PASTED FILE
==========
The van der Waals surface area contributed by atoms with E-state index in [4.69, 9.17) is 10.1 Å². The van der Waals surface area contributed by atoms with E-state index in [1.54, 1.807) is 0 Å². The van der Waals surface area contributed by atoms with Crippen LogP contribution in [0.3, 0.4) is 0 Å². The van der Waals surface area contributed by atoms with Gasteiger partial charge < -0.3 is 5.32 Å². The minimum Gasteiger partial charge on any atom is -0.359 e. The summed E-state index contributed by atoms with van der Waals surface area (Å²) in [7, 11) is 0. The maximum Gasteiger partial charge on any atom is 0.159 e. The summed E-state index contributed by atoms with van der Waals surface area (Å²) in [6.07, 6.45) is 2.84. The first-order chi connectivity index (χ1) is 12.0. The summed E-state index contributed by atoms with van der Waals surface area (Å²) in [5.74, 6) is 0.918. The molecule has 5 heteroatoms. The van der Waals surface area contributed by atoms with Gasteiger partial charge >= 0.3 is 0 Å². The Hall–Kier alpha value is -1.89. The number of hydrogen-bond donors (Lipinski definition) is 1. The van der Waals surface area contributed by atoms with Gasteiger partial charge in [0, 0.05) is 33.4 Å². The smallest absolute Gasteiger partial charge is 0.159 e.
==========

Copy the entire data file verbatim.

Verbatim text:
The van der Waals surface area contributed by atoms with E-state index in [4.69, 9.17) is 10.1 Å². The van der Waals surface area contributed by atoms with E-state index in [1.54, 1.807) is 0 Å². The van der Waals surface area contributed by atoms with Crippen LogP contribution in [0.3, 0.4) is 0 Å². The van der Waals surface area contributed by atoms with Gasteiger partial charge < -0.3 is 5.32 Å². The minimum Gasteiger partial charge on any atom is -0.359 e. The summed E-state index contributed by atoms with van der Waals surface area (Å²) in [7, 11) is 0. The maximum Gasteiger partial charge on any atom is 0.159 e. The summed E-state index contributed by atoms with van der Waals surface area (Å²) in [6.07, 6.45) is 2.84. The first-order chi connectivity index (χ1) is 12.0. The summed E-state index contributed by atoms with van der Waals surface area (Å²) in [5.74, 6) is 0.918. The molecule has 5 heteroatoms. The van der Waals surface area contributed by atoms with Gasteiger partial charge >= 0.3 is 0 Å². The Hall–Kier alpha value is -1.89. The number of hydrogen-bond donors (Lipinski definition) is 1. The van der Waals surface area contributed by atoms with Gasteiger partial charge in [0, 0.05) is 33.4 Å². The smallest absolute Gasteiger partial charge is 0.159 e.